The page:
Works from our Evening & Day Editions auction on view at 30 Berkeley Square

Lot 141: Gerald Laing Baby Baby Wild Things, 1968

Rebecca Tooby-Desmond, Specialist, Head of Sale

It's 1968 and I'm off to the beach. I'm young, I'm beautiful, I barely exist but I'm here for the season and I'm living without permission. My name's Starlet and I'm gonna be one: maybe, baby. My name's Stacy and I'm the lead singer: groovy baby. It's a hot girl summer laced with nostalgia — Gerald Laing's cherry-pick of happy days magazine images, of unworldly perfection and the iconography of attraction. Formed by Laing's wife, Galina, and some of her friends, Baby Baby Wild Things was a fantastically unsuccessful all-girl rock group, whose only proficient musician played the French horn: wild, baby. Self-absorbed, inaccessible and mysterious, Laing's Wild Things are as relatable as they are unavailable. My name's Francine and I'm an influencer, baby. My name's Sandra and it's not real, baby. It's candy colors at their tastiest, half-tone dots at their most seductive, it's aspirational, it's almost attainable, it's silly, filly, Brit-Poptastic. It's 1968: here come the girls.

 

Lot 56: Grayson Perry Map of Nowhere, 2008

Amelia Wooding, Administrator

Based on a traditional Mappa Mundi, Map of Nowhere continues the Pre-Columbian custom of both educating its audience and creating a decorative and illustrative piece of art. In line with this heritage, Perry has avoided creating a too-perfect printed image in order to conjure thoughts of the charm and heritage of the antique maps of old; he achieves this by leaving excess ink on the plate during the printing process. Hence it is only when we look closer at the details of the map that we notice the contemporary characters that appear throughout—most noticeably, the omission of Jesus as the figurehead and his replacement with Perry himself. Traditionally, Jesus would be displayed as the body of the world, with his head, hands and feet marking four equidistant points around the world with Jerusalem in the center. But here we are taken on a journey through Perry's world with interruptions of social commentary, and 'Despair' right in the center. A clear satire with areas of humor and others of reflection, Perry assumes a medieval-style muddle of scale and proportion. Beginning in the upper left corner, Perry allowed his thoughts to flow freely across the plate, notably giving his alter ego Claire sainthood, and depicting people praying at the churches of global corporations such as Microsoft, Starbucks and Tesco. Each time I look at Map of Nowhere, I notice something different, providing an always interesting artwork that constantly provokes new thoughts and reactions.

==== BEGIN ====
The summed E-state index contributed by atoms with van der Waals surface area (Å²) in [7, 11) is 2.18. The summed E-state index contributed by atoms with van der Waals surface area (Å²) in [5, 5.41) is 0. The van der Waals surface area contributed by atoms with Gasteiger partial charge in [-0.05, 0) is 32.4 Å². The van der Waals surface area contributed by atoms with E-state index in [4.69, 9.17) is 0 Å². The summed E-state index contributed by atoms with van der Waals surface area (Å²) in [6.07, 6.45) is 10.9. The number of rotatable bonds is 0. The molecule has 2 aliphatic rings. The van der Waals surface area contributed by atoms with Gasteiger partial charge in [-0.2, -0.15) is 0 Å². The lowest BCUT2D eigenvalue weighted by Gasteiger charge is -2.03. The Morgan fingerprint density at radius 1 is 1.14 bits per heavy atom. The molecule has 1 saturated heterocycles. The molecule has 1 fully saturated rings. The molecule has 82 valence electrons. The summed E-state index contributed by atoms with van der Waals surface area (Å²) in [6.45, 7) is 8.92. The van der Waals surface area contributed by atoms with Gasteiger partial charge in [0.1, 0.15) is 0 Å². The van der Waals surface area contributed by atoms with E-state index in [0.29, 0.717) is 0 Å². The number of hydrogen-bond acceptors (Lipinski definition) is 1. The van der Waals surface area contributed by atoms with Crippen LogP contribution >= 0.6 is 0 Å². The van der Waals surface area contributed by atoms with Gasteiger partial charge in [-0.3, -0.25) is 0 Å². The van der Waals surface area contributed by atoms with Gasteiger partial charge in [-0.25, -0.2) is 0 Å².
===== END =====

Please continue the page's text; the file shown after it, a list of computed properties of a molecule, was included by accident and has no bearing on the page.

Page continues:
Lot 9: David Hockney Ten Palm Trees in the Mist, 1973

Louisa Earl, Cataloguer

The time is early, most people asleep, sun hints at the horizon, just a little peek.
You step outside, the chill hits your skin, dew melts beneath you, excitement grows within.
The promise of heat lurks behind the midst, it feels familiar, something you can't resist.
You can almost hear it, a crackling sound, the rays move closer, the moisture is drowned.
Sunhat, suncream, cozy in hand, you hear the call of the sun, sea and sand.
The top is down, salt fills the air, the drive is easy, the feel of laissez-faire.
One, two, three trees, four… you know the number exactly, counting them since you were small.
They don't feel as tall, now that you're grown, but their message is clear: Line up! Line up! The summer is here.
The palms never falter, staying true to the dream, "follow us to the sunshine," the allure of ice cream.

 

Lot 158: Richard Hamilton Portrait of Dieter Roth, 1998

Robert Kennan, Head of Editions, Europe

My pick is Hamilton's quirky portrait of one of the quirkiest artists of the twentieth and twenty-first centuries, Dieter Roth, an immensely creative artist who pushed boundaries working with everything from chocolate to sea urchins. One of my favorite works is his bunny sculpture made from rabbit manure. Hamilton never got his hands dirty producing this striking portrait though, it was created exclusively by computer, utilizing the most advanced inkjet printers of the time and light-fast inks. Hamilton and Roth met in 1961 and developed a close friendship and working relationship. One of their most memorable collaborations was a series of 30 triptych portraits called INTERFACEs, 1977/78; the present portrait comes from photographs not used from the series and was made shortly after Roth's death. Hamilton fittingly places a halo over the head, a sign of sainthood, a lament for the passing of the close friend. A pair of horns for such a mischievous artist would not have been out of place either though!